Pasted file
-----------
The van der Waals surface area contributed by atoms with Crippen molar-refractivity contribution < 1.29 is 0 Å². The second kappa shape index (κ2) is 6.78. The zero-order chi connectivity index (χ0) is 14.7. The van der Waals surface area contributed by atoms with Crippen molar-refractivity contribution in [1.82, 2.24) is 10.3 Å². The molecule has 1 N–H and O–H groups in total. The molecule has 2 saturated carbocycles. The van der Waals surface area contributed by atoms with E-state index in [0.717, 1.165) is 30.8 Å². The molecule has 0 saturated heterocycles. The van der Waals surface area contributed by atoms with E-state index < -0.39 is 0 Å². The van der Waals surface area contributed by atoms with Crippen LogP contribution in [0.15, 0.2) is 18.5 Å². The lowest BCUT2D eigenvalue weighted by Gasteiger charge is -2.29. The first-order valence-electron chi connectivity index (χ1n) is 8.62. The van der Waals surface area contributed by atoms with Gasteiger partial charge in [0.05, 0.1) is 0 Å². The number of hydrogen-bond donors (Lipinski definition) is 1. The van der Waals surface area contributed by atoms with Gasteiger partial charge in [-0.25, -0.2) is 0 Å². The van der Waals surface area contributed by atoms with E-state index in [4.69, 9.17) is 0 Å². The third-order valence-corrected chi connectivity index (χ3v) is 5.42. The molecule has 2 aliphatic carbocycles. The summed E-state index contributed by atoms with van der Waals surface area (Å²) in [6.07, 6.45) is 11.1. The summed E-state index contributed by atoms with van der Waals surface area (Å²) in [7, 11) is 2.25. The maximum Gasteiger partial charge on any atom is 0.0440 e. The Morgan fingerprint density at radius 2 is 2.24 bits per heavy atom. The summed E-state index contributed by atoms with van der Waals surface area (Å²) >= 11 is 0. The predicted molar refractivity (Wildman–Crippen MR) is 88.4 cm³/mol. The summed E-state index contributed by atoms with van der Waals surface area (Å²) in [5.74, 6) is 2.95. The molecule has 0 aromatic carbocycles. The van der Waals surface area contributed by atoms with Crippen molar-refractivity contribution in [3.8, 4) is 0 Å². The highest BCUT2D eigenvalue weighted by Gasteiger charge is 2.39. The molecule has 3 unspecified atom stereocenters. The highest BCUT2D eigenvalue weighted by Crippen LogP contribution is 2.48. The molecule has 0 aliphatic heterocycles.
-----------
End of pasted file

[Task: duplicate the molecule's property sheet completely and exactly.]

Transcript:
The van der Waals surface area contributed by atoms with Crippen molar-refractivity contribution < 1.29 is 0 Å². The second kappa shape index (κ2) is 6.78. The zero-order chi connectivity index (χ0) is 14.7. The van der Waals surface area contributed by atoms with Crippen molar-refractivity contribution in [1.82, 2.24) is 10.3 Å². The molecule has 1 N–H and O–H groups in total. The molecule has 2 saturated carbocycles. The van der Waals surface area contributed by atoms with E-state index in [0.717, 1.165) is 30.8 Å². The molecule has 0 saturated heterocycles. The van der Waals surface area contributed by atoms with E-state index < -0.39 is 0 Å². The van der Waals surface area contributed by atoms with Crippen LogP contribution in [0.15, 0.2) is 18.5 Å². The lowest BCUT2D eigenvalue weighted by Gasteiger charge is -2.29. The first-order valence-electron chi connectivity index (χ1n) is 8.62. The van der Waals surface area contributed by atoms with Gasteiger partial charge in [0.05, 0.1) is 0 Å². The number of hydrogen-bond donors (Lipinski definition) is 1. The van der Waals surface area contributed by atoms with Gasteiger partial charge in [-0.25, -0.2) is 0 Å². The van der Waals surface area contributed by atoms with E-state index in [4.69, 9.17) is 0 Å². The third-order valence-corrected chi connectivity index (χ3v) is 5.42. The molecule has 2 aliphatic carbocycles. The summed E-state index contributed by atoms with van der Waals surface area (Å²) in [6.07, 6.45) is 11.1. The summed E-state index contributed by atoms with van der Waals surface area (Å²) in [7, 11) is 2.25. The maximum Gasteiger partial charge on any atom is 0.0440 e. The Morgan fingerprint density at radius 2 is 2.24 bits per heavy atom. The summed E-state index contributed by atoms with van der Waals surface area (Å²) >= 11 is 0. The predicted molar refractivity (Wildman–Crippen MR) is 88.4 cm³/mol. The summed E-state index contributed by atoms with van der Waals surface area (Å²) in [5.74, 6) is 2.95. The molecule has 0 aromatic carbocycles. The van der Waals surface area contributed by atoms with Crippen molar-refractivity contribution in [3.8, 4) is 0 Å². The highest BCUT2D eigenvalue weighted by Gasteiger charge is 2.39. The molecule has 3 unspecified atom stereocenters. The highest BCUT2D eigenvalue weighted by Crippen LogP contribution is 2.48. The molecule has 0 aliphatic heterocycles.